14ymedio, Havana, 9 August 2022 — With the fire at the Matanzas Supertanker Base out of control since Friday, August 5, and a population distressed by the consequences of the incident and the additional blackouts that are coming, the Cuban government begins to imply that the United States is reluctant to send aid to the island.
Thus, Johana Tablada, deputy director general for the United States of Cuba’s Ministry of Foreign Affairs, said, in statements collected by Cubadebate, that the only thing that the northern neighbor has offered so far was “technical advice (talking by phone with our specialists)” and that the rest “does not depend on Cuba.”
However, according to US sources speaking to this newspaper, the problem is that Havana has not requested the aid through the proper diplomatic channels. In the same vein, Guena Rod, editor of the podcast 23yflagler.com, wrote on Facebook : “I am told that the US has been and is prepared to send everything available to extinguish the fire, but that due to the circumstances and regulations, they cannot send something that Cuba has not requested directly and through the appropriate channels. ”
Guena Rod asked his sources about the public call made by Cuban Foreign Minister Bruno Rodríguez, and they replied that “that helped, but that’s not how it works.”
Diplomacy experts explain to 14ymedio that although there is no international rule that requires establishing this type of relationship between countries in a certain way, the usual thing is to either send a letter signed by the president, prime minister or chancellor of a country, or issue a verbal note, and immediately establish a communication channel between the experts, not only for technical issues related to the problem, but also to smooth out any bureaucratic hurdle that the case entails, such as customs permits.
Such a communication by the Cuban government would, of course, entail formally admitting that it is asking the perpetual “enemy empire” for help, something it appears to be reluctant to do.
“The United States is carefully monitoring the situation in Matanzas and is waiting in case Cuba requires humanitarian or technical assistance,” the US embassy in Havana tweeted on Monday, insisting hours later on “supporting the people and organizations that are sending humanitarian assistance goods in response to the Matanzas fire. Our team is here to facilitate the export of humanitarian assistance to the Cuban people.”
Meanwhile, the statements of Alexander Ávalos Jorge, second chief of the National Extinction Department of the Cuban Fire Department, leave no doubt that the incident that has devastated the Matanzas Supertanker Base since Friday is still out of control and will continue to be so. “It is impossible to calculate,” he admits, when it will be controlled. “We could still be looking at days.”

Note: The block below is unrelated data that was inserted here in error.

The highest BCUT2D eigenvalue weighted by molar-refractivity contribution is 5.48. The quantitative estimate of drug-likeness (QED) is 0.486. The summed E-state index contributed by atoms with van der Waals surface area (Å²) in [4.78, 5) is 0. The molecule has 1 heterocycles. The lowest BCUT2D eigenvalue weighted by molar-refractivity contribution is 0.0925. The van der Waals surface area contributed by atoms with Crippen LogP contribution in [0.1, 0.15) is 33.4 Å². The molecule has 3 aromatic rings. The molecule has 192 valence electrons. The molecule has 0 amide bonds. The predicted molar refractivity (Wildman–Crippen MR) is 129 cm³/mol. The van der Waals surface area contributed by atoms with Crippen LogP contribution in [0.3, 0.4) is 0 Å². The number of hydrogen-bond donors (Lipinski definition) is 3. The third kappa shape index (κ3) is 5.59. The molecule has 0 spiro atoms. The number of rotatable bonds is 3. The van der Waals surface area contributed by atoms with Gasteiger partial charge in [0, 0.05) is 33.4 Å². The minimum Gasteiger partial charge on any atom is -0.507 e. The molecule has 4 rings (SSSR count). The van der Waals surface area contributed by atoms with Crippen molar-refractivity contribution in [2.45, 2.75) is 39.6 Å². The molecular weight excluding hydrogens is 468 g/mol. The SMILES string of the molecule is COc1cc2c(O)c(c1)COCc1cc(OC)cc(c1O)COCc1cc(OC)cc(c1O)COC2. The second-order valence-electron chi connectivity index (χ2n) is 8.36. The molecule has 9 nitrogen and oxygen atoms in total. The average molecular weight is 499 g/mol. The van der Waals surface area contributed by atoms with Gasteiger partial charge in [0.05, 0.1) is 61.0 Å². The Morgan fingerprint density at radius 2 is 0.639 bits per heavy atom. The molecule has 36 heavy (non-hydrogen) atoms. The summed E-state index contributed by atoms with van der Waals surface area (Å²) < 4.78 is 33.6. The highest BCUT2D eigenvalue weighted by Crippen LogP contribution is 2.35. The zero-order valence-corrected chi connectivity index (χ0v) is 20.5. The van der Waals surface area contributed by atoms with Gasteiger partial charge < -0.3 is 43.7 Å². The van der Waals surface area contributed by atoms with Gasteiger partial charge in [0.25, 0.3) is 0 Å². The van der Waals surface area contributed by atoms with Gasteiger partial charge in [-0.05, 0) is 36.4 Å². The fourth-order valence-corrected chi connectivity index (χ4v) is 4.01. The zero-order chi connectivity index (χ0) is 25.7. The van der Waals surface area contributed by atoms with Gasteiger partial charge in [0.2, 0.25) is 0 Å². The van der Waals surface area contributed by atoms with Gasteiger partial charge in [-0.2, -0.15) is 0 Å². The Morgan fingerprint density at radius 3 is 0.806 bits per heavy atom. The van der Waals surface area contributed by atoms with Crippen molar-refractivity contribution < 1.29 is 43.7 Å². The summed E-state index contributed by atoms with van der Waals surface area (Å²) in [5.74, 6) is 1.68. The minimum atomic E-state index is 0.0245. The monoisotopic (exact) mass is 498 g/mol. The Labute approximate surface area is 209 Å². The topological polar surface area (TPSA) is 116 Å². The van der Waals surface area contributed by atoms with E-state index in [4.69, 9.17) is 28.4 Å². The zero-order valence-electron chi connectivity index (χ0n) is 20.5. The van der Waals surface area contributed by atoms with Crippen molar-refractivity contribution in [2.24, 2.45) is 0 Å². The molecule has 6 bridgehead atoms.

In his press conference this Monday, the military official also acknowledged that the exact damage to both the third and fourth tanks affected by the fire, of the eight that make up the facility, close to the Antonio Guiteras thermoelectric plant, the largest on the island, is unknown. That plant, which stopped working this Monday due to lack of fuel and water.
“The high temperatures have made work very difficult and it has been committing itself in a chain reaction and it has been practically impossible,” to stop the fires admitted Ávalos Jorge, on a day in which large explosions continued to occur, and were even broadcast live by the state television.
According to the official, the rest of the tanks, of 50,000 cubic meters each (50 million liters), are also “compromised.”
The latest explosions and the profusion of smoke at ground level frustrated the use of the hydraulic pump brought by Venezuela, publicized by the official press as “key” to containing the flames. In fact, according to CiberCuba with a source in a fire chief present at the scene of the incident, seven more people were injured this Monday, including several foreign technicians.
So far, the authorities have only reported one deceased, firefighter Juan Carlos Santana Garrido, 60, from Cienfuegos, whose body was recovered on Saturday.
The number of disappeared dropped from 16 to 14, after “two people appeared in hospitals,” said Susely Morfa, first secretary of the Provincial Committee of the PCC in Matanzas.
Despite all of them being called ’firefighters’ by government sources, many of them are 18 and 19-year-olds who were in military service, as testified by the desperate calls from family members on social networks.
A total of 24 wounded, out of a total of 125, are still hospitalized.
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